Take the issue of past, present and future value into its appropriate account when something goes wrong at your golf course.
When something goes wrong at your golf course — and by that I mean, the course itself has been physically and immutably altered, or stands to be — I’m always struck by the superintendent’s reaction.
If a road-widening takes a green away, or some 25-year storm fells dozens of trees, the owner tends to focus on the immediate consequences. But the superintendent is already thinking several steps ahead. He or she is already figuring out what the next three responses should be, from cleanup, to a possible redesign opportunity, to how this will affect the fertilization schedule and beyond.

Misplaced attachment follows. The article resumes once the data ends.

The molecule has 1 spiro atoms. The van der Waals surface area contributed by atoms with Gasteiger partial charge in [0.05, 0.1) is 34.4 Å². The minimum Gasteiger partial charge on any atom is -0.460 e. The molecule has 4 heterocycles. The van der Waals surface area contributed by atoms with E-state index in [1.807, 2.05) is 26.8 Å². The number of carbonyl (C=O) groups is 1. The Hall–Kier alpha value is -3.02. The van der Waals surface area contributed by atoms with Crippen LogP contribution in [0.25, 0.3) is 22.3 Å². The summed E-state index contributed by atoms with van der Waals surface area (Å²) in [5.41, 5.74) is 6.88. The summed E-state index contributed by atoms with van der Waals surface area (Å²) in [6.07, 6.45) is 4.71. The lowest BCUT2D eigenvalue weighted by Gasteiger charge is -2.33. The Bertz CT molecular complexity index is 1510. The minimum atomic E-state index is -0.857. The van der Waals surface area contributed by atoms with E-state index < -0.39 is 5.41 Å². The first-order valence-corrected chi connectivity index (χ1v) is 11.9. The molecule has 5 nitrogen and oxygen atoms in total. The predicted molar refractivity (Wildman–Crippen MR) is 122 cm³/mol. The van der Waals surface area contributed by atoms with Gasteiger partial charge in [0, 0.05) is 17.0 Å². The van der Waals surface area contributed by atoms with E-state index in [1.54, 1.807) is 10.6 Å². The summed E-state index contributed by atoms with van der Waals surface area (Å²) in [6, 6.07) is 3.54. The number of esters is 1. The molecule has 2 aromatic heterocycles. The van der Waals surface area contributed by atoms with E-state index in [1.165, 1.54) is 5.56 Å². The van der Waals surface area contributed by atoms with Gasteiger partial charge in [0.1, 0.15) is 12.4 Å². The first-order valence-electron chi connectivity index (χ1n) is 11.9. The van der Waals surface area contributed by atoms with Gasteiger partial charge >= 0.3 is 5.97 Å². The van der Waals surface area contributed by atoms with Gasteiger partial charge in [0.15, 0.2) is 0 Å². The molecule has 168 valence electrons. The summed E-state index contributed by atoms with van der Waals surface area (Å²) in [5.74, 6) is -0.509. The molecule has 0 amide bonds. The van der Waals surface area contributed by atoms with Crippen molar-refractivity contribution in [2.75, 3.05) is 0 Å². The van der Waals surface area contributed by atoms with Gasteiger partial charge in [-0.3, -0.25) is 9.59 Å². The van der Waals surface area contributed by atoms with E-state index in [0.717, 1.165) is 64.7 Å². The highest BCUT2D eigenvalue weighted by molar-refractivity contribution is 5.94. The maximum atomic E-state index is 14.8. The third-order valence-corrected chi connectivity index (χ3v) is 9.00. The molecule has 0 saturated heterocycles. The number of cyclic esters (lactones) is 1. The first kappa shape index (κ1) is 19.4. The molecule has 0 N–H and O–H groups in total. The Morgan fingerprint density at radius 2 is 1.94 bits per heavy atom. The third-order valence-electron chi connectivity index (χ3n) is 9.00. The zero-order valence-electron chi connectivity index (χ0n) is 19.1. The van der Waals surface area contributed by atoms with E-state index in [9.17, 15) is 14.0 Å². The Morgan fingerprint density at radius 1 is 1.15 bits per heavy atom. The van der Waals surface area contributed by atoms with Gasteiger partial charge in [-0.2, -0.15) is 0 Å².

The owner and the superintendent typically represent opposite ends of the spectrum when it comes to damage control. This makes sense. Owners see the monetary impact first and foremost. Superintendents deal with unforeseen challenges every day — they move quickly from shock to Plans B, C and D. Read More